The powerful uncle of North Korea's Supreme Leader Kim Jong-un, who was removed for criminal acts that "baffled the imagination", has had his name removed from the official KCNA news agency database.
In a process reminiscent of George Orwell's 1984, Jang Song-thaek was ousted from the post of vice-chairman of the National Defence Commission and expelled from the ruling Workers' Party during a turbulent meeting of its politburo.
Jang, who is married to Kim Kyoung-hui, aunt of the Supreme Leader, is accused of mismanaging the economy, corruption, womanising and drug-taking.
"Jang and his followers committed criminal acts baffling the imagination and they did tremendous harm to our party and revolution," KCNA said.
"Jang pretended to uphold the party and leader but was engrossed in such factional acts as dreaming different dreams and involving himself in double-dealing behind the scene.
"Affected by the capitalist way of living, Jang committed irregularities and corruption and led a dissolute and depraved life."
"Ideologically sick and extremely idle and easy-going, he used drugs and squandered foreign currency at casinos while he was receiving medical treatment in a foreign country under the care of the party."
It is still not clear whether Jang had been detained or charged with any crime. A picture of him being marched out of a conference hall by uniformed guards was shown on North Korean state television. Kim Jong-un attended and "guided" the meeting, according to KCNA.
Images of Kim's uncle were erased from a propaganda film rebroadcast by the government and from other official pictures and video footage.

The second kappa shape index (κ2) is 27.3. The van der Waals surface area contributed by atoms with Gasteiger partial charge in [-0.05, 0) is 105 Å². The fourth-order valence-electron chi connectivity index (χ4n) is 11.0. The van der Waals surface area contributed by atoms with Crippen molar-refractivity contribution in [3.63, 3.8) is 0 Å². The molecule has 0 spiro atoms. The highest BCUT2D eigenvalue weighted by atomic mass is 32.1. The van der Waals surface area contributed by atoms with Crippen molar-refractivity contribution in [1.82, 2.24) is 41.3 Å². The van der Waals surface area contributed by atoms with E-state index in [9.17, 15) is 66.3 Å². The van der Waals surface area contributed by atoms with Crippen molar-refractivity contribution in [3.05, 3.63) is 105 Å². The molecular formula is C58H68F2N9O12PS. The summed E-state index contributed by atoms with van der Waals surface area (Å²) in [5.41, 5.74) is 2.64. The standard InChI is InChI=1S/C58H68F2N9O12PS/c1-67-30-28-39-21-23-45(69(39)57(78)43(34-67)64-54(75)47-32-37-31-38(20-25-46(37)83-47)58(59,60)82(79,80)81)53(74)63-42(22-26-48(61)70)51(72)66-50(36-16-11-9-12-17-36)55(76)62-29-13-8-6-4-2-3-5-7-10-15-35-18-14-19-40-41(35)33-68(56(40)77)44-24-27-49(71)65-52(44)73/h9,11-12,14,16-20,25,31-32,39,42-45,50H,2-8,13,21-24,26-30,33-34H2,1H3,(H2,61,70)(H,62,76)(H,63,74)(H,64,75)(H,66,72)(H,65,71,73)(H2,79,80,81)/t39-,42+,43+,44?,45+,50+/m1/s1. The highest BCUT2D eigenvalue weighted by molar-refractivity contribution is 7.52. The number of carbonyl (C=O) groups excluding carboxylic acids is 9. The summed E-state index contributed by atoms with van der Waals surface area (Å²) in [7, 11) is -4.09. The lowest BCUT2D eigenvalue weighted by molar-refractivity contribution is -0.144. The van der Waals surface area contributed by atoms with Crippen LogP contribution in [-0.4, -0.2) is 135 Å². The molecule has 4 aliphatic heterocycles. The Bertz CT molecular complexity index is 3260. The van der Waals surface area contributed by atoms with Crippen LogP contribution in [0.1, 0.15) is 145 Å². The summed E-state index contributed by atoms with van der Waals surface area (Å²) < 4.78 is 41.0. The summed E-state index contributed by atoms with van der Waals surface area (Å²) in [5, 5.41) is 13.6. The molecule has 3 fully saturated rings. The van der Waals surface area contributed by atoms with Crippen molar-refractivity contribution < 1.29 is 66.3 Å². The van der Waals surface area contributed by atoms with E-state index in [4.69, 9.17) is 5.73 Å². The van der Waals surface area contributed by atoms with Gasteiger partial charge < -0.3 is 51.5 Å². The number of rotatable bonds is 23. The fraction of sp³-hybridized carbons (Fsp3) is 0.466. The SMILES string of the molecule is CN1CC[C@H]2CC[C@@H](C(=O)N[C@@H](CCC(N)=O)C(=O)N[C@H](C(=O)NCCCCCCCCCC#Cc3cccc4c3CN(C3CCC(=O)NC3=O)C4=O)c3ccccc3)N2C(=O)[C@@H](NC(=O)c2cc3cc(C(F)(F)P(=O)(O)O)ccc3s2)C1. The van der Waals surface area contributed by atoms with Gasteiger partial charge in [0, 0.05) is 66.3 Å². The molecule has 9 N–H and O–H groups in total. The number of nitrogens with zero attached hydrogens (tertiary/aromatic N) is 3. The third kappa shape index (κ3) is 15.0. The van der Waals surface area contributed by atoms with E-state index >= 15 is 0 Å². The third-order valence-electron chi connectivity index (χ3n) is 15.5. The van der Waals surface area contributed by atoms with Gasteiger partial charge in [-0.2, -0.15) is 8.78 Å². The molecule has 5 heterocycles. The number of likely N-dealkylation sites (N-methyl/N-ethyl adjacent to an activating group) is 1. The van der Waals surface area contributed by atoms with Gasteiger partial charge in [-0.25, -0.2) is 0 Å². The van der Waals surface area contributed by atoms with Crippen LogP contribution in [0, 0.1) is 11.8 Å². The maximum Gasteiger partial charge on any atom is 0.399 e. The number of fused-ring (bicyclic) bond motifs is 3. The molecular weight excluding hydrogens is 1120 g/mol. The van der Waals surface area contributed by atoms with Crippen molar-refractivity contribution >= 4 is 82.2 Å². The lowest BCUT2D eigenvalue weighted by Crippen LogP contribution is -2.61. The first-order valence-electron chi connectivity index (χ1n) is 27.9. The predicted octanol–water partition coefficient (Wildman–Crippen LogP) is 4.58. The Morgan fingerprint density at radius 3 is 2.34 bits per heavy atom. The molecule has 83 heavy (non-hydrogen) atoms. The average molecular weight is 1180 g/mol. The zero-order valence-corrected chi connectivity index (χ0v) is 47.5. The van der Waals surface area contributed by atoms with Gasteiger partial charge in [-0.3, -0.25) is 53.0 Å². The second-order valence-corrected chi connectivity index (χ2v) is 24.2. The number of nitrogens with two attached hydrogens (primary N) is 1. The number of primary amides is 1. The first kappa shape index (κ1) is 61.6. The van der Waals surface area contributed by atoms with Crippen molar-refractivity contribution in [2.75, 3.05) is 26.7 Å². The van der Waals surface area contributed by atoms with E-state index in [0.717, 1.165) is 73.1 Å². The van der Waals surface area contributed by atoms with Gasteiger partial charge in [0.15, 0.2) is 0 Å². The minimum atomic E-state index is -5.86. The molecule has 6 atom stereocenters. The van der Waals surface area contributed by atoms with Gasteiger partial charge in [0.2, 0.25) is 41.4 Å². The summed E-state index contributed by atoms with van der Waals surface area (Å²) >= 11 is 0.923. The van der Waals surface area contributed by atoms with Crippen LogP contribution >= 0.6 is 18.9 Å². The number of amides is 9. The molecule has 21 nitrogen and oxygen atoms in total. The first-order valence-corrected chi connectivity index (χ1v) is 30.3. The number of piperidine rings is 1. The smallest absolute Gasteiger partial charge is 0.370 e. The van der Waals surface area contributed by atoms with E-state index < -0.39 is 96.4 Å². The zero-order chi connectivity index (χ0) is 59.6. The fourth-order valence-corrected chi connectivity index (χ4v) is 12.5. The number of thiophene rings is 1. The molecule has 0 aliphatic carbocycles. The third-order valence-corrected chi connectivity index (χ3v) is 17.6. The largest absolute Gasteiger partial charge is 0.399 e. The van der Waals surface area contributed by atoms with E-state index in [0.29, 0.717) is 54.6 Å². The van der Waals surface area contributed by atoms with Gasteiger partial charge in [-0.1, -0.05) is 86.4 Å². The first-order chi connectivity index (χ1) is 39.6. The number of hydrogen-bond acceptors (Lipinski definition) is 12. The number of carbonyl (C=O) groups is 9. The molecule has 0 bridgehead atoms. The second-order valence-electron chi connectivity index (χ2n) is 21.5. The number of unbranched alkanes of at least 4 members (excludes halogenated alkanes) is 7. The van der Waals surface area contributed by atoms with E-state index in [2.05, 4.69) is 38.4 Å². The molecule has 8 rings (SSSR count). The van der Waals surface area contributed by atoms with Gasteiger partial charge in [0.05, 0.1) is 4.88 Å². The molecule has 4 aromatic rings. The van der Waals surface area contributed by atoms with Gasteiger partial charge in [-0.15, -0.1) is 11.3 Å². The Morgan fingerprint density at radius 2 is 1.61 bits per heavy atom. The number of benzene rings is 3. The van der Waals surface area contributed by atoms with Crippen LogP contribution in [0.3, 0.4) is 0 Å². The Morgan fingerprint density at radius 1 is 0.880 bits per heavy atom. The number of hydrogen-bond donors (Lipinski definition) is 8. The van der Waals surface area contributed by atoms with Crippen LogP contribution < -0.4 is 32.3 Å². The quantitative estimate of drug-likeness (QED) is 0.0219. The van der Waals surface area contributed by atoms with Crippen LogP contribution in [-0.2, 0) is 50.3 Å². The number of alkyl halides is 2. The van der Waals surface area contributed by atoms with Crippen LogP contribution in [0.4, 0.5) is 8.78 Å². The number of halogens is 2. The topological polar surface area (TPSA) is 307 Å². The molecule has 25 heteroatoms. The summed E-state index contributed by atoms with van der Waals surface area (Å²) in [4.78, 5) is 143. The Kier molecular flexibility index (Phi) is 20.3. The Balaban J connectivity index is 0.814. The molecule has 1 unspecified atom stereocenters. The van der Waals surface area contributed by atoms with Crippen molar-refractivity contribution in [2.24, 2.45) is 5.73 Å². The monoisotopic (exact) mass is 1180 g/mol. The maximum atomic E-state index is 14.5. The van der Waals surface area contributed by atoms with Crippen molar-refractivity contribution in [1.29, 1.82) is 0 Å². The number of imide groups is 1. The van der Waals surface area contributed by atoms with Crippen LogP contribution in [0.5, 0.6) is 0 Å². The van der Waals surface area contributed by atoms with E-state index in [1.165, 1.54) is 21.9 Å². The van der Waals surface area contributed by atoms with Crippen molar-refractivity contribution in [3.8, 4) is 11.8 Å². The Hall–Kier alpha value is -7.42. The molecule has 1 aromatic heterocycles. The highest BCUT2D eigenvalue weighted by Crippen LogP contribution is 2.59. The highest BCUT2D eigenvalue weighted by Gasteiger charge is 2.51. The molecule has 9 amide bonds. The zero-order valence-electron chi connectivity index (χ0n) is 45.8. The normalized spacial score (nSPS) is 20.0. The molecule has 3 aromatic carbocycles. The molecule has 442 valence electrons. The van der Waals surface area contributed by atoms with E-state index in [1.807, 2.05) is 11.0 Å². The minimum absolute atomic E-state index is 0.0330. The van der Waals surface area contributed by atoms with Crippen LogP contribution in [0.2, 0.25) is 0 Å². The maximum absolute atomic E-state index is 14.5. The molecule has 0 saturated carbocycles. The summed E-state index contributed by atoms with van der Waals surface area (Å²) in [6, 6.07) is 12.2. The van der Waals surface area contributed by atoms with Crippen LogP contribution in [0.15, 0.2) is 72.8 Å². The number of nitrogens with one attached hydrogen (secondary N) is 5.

A Twitter account that monitors the activities of the KCNA noticed that a 2012 article about Jang had been modified.
Last week, an aide who managed funds for Jang allegedly escaped and sought asylum in South Korea. The escapee - who remains anonymous for fear of backlash - was said to be in a secret location in China, according to South Korea's cable news network YTN and Kyunghyang Shinmun newspaper.
If confirmed, the defection would be the most significant since 2002, when Kyong Won-ha, a nuclear scientist from the North, escaped.
Jang was long seen as the power behind the throne and a key policy adviser to the Supreme Leader. He was also regarded as Kim's mentor.
He solidified his position by dismantling the power structure put in place by Kim Jong-il before his death in 2011, according to reports.
In July 2012, the general removed two military officials who were appointed by the late North Korean leader. U Dong-chuk, first deputy director of the State Security Department, and army chief Ri Yong-ho were sacked by Jang seven months after Kim Jong-un became Supreme Leader.
South Korea's intelligence service said that two of Jang's close associates were executed in November for corruption.
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